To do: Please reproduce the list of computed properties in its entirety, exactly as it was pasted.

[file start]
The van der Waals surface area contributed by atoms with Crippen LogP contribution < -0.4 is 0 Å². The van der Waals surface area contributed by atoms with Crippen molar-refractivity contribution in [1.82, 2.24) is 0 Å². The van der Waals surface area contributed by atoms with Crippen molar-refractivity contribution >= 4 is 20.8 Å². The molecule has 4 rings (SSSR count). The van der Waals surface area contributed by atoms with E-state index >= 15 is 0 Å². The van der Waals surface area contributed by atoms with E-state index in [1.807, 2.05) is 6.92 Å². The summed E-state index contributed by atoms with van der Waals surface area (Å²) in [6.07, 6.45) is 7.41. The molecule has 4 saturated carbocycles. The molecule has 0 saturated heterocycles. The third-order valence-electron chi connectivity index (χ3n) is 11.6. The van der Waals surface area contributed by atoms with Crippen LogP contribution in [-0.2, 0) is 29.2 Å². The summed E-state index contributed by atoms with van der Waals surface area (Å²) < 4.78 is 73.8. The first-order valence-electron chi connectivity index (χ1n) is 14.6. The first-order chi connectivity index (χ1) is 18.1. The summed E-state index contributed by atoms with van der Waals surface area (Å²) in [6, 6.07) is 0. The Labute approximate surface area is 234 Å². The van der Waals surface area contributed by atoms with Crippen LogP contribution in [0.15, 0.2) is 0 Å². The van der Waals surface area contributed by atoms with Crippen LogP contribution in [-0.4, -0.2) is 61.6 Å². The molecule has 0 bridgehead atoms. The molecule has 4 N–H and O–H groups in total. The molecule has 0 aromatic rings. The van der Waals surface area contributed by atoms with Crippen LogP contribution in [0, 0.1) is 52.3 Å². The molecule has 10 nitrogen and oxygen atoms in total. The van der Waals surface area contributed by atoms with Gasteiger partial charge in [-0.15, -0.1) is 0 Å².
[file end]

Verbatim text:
The van der Waals surface area contributed by atoms with Crippen LogP contribution < -0.4 is 0 Å². The van der Waals surface area contributed by atoms with Crippen molar-refractivity contribution in [1.82, 2.24) is 0 Å². The van der Waals surface area contributed by atoms with Crippen molar-refractivity contribution >= 4 is 20.8 Å². The molecule has 4 rings (SSSR count). The van der Waals surface area contributed by atoms with E-state index >= 15 is 0 Å². The van der Waals surface area contributed by atoms with E-state index in [1.807, 2.05) is 6.92 Å². The summed E-state index contributed by atoms with van der Waals surface area (Å²) in [6.07, 6.45) is 7.41. The molecule has 4 saturated carbocycles. The molecule has 0 saturated heterocycles. The third-order valence-electron chi connectivity index (χ3n) is 11.6. The van der Waals surface area contributed by atoms with Crippen LogP contribution in [-0.2, 0) is 29.2 Å². The summed E-state index contributed by atoms with van der Waals surface area (Å²) < 4.78 is 73.8. The first-order valence-electron chi connectivity index (χ1n) is 14.6. The first-order chi connectivity index (χ1) is 18.1. The summed E-state index contributed by atoms with van der Waals surface area (Å²) in [6, 6.07) is 0. The Labute approximate surface area is 234 Å². The van der Waals surface area contributed by atoms with Crippen LogP contribution in [0.15, 0.2) is 0 Å². The van der Waals surface area contributed by atoms with Crippen LogP contribution in [-0.4, -0.2) is 61.6 Å². The molecule has 0 bridgehead atoms. The molecule has 4 N–H and O–H groups in total. The molecule has 0 aromatic rings. The van der Waals surface area contributed by atoms with Crippen LogP contribution in [0, 0.1) is 52.3 Å². The molecule has 10 nitrogen and oxygen atoms in total. The van der Waals surface area contributed by atoms with Gasteiger partial charge in [-0.15, -0.1) is 0 Å².